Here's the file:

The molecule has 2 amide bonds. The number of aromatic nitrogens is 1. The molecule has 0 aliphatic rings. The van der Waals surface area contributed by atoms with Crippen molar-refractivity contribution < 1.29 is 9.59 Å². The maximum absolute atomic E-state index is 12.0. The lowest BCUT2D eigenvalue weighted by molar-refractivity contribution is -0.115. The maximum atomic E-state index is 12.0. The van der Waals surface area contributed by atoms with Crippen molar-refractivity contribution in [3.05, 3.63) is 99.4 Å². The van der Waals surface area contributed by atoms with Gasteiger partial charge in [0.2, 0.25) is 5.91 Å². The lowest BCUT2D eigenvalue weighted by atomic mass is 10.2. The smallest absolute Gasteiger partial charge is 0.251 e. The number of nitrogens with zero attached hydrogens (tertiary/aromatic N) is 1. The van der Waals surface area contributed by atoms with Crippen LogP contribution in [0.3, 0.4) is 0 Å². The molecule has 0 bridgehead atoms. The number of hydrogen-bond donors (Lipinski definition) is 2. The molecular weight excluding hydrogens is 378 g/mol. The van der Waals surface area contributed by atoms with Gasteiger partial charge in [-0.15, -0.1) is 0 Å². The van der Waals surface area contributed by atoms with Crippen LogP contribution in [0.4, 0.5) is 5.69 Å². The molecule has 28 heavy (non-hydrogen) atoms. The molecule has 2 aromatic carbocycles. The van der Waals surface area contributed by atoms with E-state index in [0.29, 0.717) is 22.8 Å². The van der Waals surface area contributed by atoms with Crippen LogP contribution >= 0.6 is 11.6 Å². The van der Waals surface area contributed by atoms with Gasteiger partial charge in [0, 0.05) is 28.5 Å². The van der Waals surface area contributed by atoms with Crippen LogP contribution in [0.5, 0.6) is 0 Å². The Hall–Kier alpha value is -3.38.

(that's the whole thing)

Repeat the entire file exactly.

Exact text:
The molecule has 2 amide bonds. The number of aromatic nitrogens is 1. The molecule has 0 aliphatic rings. The van der Waals surface area contributed by atoms with Crippen molar-refractivity contribution < 1.29 is 9.59 Å². The maximum absolute atomic E-state index is 12.0. The lowest BCUT2D eigenvalue weighted by molar-refractivity contribution is -0.115. The maximum atomic E-state index is 12.0. The van der Waals surface area contributed by atoms with Crippen molar-refractivity contribution in [3.05, 3.63) is 99.4 Å². The van der Waals surface area contributed by atoms with Gasteiger partial charge in [0.2, 0.25) is 5.91 Å². The lowest BCUT2D eigenvalue weighted by atomic mass is 10.2. The smallest absolute Gasteiger partial charge is 0.251 e. The number of nitrogens with zero attached hydrogens (tertiary/aromatic N) is 1. The van der Waals surface area contributed by atoms with Crippen LogP contribution in [0.3, 0.4) is 0 Å². The molecule has 0 bridgehead atoms. The number of hydrogen-bond donors (Lipinski definition) is 2. The molecular weight excluding hydrogens is 378 g/mol. The van der Waals surface area contributed by atoms with Gasteiger partial charge in [-0.15, -0.1) is 0 Å². The van der Waals surface area contributed by atoms with Crippen LogP contribution in [0.4, 0.5) is 5.69 Å². The molecule has 28 heavy (non-hydrogen) atoms. The molecule has 2 aromatic carbocycles. The van der Waals surface area contributed by atoms with E-state index in [0.29, 0.717) is 22.8 Å². The van der Waals surface area contributed by atoms with Crippen LogP contribution >= 0.6 is 11.6 Å². The van der Waals surface area contributed by atoms with Gasteiger partial charge in [0, 0.05) is 28.5 Å². The van der Waals surface area contributed by atoms with Crippen LogP contribution in [0.5, 0.6) is 0 Å². The Hall–Kier alpha value is -3.38.